Denver, CO -- In an effort to illustrate how quickly weak cable locks attract thieves, our partners at KUSA's 9Wants to Know set up a GPS tracking device on a bike and locked it up at some of the worst areas for theft around town.
The GPS device is disguised as a workable rear bike light. It can send text messages to a cell phone when the bike moves or when it is stolen. Coordinates are uploaded every 30 seconds to a website that tracks the bike in real time.
In two of the thefts documented by 9Wants to Know, thieves broke through a cable lock commonly sold at stores around town.
A $94 brand new Huffy mountain bike was used during 9Wants to Know's experiment to show how thieves will steal any bike, regardless of cost, if it's unsecured with a weak lock.
9Wants to Know picked two locations recently profiled in Denver's Top 10 Worst Bike Racks.
First Location: Denver's downtown library
9Wants to Know locked up the Huffy bike among the commonly used library bike racks on Friday afternoon, June 2.
In less than 48 hours, the GPS tracker sent out an alert showing the bike was stolen and moving slowly.
Two men were eventually found pushing a shopping cart with the bike near 9th and Speer.
The men claimed they "found" the bike, but library surveillance video obtained by 9Wants to Know reveals the duo yanking on the bike and then eventually cutting the cable lock.
Second Location: Confluence Park, near REI
Among bike advocates and police, Confluence Park near REI is known as a favorite location for bike thieves.
Numerous expensive bikes locked up around REI property are commonly seen on any given day.
Recently, REI customer Ryan Steele told 9Wants to Know his $8,000 bike was stolen on store property while it was locked with a cable lock on a car rack.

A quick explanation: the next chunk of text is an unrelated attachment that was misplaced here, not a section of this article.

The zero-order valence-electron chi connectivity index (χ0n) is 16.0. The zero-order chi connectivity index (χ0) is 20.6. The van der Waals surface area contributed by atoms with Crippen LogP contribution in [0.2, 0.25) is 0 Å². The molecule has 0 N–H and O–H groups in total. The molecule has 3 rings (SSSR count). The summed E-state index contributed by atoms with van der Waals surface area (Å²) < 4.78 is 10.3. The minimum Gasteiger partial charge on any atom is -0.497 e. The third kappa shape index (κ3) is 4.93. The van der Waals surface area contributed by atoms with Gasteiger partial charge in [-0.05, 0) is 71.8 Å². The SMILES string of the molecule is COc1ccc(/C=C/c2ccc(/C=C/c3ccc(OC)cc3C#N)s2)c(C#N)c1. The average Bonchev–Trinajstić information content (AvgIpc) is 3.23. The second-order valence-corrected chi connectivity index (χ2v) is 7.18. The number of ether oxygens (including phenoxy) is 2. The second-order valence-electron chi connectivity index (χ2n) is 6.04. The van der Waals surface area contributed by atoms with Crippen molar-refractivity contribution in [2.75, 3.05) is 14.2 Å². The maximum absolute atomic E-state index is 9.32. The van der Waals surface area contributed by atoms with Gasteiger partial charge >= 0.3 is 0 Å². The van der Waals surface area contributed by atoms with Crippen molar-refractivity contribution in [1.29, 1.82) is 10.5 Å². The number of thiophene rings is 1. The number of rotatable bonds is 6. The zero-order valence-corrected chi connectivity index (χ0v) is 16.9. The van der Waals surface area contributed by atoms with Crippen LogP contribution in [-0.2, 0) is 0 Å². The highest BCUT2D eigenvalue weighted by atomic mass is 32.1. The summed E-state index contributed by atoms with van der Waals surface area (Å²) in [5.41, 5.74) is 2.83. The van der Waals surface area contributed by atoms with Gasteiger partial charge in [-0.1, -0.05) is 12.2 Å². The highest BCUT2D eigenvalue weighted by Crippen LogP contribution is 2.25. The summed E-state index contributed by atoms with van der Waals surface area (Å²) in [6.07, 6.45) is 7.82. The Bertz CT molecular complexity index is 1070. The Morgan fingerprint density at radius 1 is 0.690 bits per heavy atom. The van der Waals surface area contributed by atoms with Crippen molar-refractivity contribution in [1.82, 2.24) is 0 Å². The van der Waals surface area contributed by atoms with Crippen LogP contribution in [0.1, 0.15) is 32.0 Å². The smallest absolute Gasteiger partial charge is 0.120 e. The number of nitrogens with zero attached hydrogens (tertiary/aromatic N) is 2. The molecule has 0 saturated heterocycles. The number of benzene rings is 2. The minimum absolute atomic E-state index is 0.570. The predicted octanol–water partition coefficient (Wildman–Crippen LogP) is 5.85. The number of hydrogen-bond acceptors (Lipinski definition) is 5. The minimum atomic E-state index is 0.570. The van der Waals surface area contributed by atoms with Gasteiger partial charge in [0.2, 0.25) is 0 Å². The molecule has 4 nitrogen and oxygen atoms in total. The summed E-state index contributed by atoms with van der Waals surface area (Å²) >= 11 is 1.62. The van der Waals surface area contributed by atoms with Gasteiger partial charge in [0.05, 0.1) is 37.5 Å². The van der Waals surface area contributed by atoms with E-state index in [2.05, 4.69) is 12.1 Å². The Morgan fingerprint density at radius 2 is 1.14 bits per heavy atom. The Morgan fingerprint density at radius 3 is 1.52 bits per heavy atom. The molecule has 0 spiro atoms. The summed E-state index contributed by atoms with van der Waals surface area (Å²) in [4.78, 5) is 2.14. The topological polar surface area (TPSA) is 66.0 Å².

"I was just in shock," Steele said. "For somebody just to come by and take my stuff because they can make a quick buck off of it, that's what really disheartens me about the human species."
9Wants to Know locked up the Huffy at one of the commonly used racks just off store property late Friday morning on June 7. In less than 24 hours, the GPS device gave an alert the bike was on the move.
During tracking, the GPS device failed to upload coordinates. The last reading showed the bike last at the Highland Bridge, but a thief was nowhere to be seen.
Eventually, by chance, 9Wants to Know spotted a man with a bike nearby at Commons Park. The man claimed he "found" the bike leaning up against the store.
After the man willingly turned over the Huffy to 9Wants to Know, a broken cable lock was found at the bike rack.
REI declined to give 9Wants to Know any potential video evidence of the theft. A company spokesperson said it was corporate policy to turn over such material only to law enforcment authorities.
A Denver Police detective is currently taking a look at the thefts documented by 9Wants to Know.
How to protect your bike
•Register your bike. Most bike serial numbers can be found at the bottom of the pedal crank.
•Take photos of your bike even before you even take it out for a ride. Keep your purchasing paperwork in a spot at home you can easily find it.
•Try to use two different locks and avoid parking your bike in public places over night.
•When you do lock up your bike, make sure you're locking up your frame and not just the tires. Thieves will make the effort to take off your frame if you lock your bike only using the tire.
•Try to use bike racks when locking up your bike. Avoid using sign posts or parking meters.
•If possible, remove any accessories you may have on your bike, including lamps and even bicycle seats.
If your bike is stolen, contact police and file a report. You may find your bike on Craiglist or EBay. Try to spread the word on social media sites like Facebook and Twitter.
If you do think you found your bike for sale online, don't approach the seller yourself. Call police.
KUSA 9/WFMY News 2